Wiesenberg (s018 pan): Sophie visits the sick

Note: Not at the old Poker1 site. A version of this entry was first published in Pan Player+. This entry in the "Aunt Sophie" series covers pan (or panguingue), which is a multi-player form of rummy, often played for money.

Michael Wiesenberg index.

Black and white photo of Michael Wiesenberg

Michael Wiesenberg

Aunt Sophie visits the sick

I heard a knock at the door, followed by a familiar voice. “Yoo hoo, Dollink,” said the voice, “it’s me. Can I come in?”

“Come on in,” I groaned. “The door’s open. I don’t think I can get up.”

Aunt Sophie entered, carrying a bed tray on which were a large soup tureen, a tea pot, a container of Jackson’s of Piccadilly Earl Grey Tea, and a loaf of Levy’s Real Jewish Rye. She took a bowl from the cupboard, and ladeled hot soup into it. She popped two slices of rye into the toaster oven, filled the kettle, and put it on the stove. She went back out, returning a moment later, arms laden with grocery bags. These she set on the kitchen table, and proceeded to unload them into the refrigerator and freezer.

The smell of chicken soup filled the apartment. I hadn’t said anything for a while, just stared blearily, amazed.

“Aunt Sophie,” I finally exclaimed wearily, “I can’t eat all that stuff. I’m sick. I think I have the flu.”

Feeling better

Tsatskeleh, I know,” she responded. “That’s why I’m here. My chicken soup should have you feeling better in no time. And so you don’t eat anything heavy, a little tea and toast I got for you.” My mind and stomach were reeling as she rambled on. “I know you’re not up to it now, but I brought you a few things for your freezer for when you’re feeling better. I didn’t think you’d feel like cooking, but, when you’re up to it, you’ll pop something in the microwave. I made up several ramekins, so you don’t have to do any cooking. I made Tipsy Brisket and latkes, some of my sweet and sour cabbage, a roast chicken, a veal roast with mashed potatoes and gravy, some barley soup, and a few other things. Now come on, first a glazel varmss with some of your favorite tea, and then, if you keep that down, a bissel soup.”

“Aunt Sophie,” I protested, “I’m not up to it. I feel horrible. It’s that 24-hour flu that’s going around.”

Shah,” she soothed. “A bite you’ll have, and then a bit more, and you’ll see, soon you’ll get your strength back. Trust me: I know. Haven’t I taken care of you most of your life?” She set the tray on the bed, its feet straddling my chest. The tea smelled good, and I took a tentative sip, along with a nibble of the toast.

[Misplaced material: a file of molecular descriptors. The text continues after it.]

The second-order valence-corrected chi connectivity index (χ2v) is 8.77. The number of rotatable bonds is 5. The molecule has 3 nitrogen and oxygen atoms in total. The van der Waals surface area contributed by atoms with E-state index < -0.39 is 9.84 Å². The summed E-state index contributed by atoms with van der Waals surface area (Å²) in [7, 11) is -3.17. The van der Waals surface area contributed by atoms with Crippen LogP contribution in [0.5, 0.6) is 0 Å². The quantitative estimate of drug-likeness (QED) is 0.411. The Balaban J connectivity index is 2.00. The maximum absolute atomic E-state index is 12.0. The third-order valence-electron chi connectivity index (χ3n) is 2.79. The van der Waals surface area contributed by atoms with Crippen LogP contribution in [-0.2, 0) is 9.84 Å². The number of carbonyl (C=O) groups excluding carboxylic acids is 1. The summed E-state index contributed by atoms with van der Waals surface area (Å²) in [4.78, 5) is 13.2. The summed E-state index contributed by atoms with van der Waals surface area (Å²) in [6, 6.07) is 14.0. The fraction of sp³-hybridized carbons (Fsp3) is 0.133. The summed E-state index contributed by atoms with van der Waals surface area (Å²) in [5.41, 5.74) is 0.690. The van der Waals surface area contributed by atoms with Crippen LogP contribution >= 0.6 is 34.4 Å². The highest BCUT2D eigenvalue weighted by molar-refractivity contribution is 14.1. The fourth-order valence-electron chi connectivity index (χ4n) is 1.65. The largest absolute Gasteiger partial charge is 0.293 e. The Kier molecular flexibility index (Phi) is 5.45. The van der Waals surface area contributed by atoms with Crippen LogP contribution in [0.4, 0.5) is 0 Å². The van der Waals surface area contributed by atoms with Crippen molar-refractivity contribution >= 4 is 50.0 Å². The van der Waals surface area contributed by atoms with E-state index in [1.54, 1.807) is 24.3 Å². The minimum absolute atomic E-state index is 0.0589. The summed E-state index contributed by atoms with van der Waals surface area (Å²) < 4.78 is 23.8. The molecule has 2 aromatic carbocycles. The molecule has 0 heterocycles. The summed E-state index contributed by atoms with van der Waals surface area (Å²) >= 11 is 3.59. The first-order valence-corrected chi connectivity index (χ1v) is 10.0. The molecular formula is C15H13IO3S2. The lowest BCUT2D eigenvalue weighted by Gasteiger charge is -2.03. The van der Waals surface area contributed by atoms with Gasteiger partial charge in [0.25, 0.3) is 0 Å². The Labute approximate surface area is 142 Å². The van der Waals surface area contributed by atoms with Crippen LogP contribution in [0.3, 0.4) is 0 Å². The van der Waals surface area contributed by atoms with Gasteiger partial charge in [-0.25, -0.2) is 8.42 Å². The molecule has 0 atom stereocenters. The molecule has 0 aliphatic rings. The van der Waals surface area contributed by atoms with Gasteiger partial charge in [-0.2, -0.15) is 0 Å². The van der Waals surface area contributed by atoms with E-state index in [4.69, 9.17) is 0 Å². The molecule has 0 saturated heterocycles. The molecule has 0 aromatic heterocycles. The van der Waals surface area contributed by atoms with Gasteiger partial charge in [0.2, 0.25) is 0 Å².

“I won’t be staying long,” she offered, bringing the soup bowl to the tray. “I just want to make sure you’re okay, and have a little nourishment in you. And maybe a little conversation we’ll have, to maybe cheer you up.”

“Aunt Sophie,” I rasped, “it will not cheer me up to have you kvetching about your pan game, nor am I up to any advice.”

“Dear boy,” she chided, “what do you think I am? I came over to help you. I can see you’re not able to take care of yourself.” She glanced around the room, eyes lingering on the pile of dirty laundry in the corner. “Don’t worry, I’ll do the washing for you, and iron you a few shirts so you’ll have something to wear when you’re up to showing your face out the door again. You know, you really need a wife to do these things for you. Not that I mind, of course, it’s just that I won’t last forever.”

“Never mind about that,” I growled.

“You know,” she persisted, “today I saw Mrs. Slivovitz with her fourth grandchild. It would be so nice to have my own grandnephew or -niece. Boy, all that stuff I brought in for you was hard to hold. You know, I’m starting to get arthritis in my hands. Of course, I don’t mind carrying all the heavy stuff. Heaven knows, I’m not complaining, but it would sure be nice if you had someone to care for you. I’m not going to last forever, you know.”

I was too weak to argue.


“You know,” she continued, “I bought this book. Free Money, it’s called. It’s all about how to win in the cardrooms of California. It has good advice about poker, but who’d want to try to make money at poker when they could play pan?”

“Aunt Sophie,” I managed to gasp, “I will give you some pan advice, which I wasn’t going to do. Don’t play poker; you’ll only lose if you don’t get some help, and I’m not up to coaching you right now. So go play pan, don’t lose all your money, but please leave me to die in peace. I’ll talk to you in a few days when I feel better. And thanks for the stuff.”

Next: 019 Aunt Sophie’s kindness is repaid


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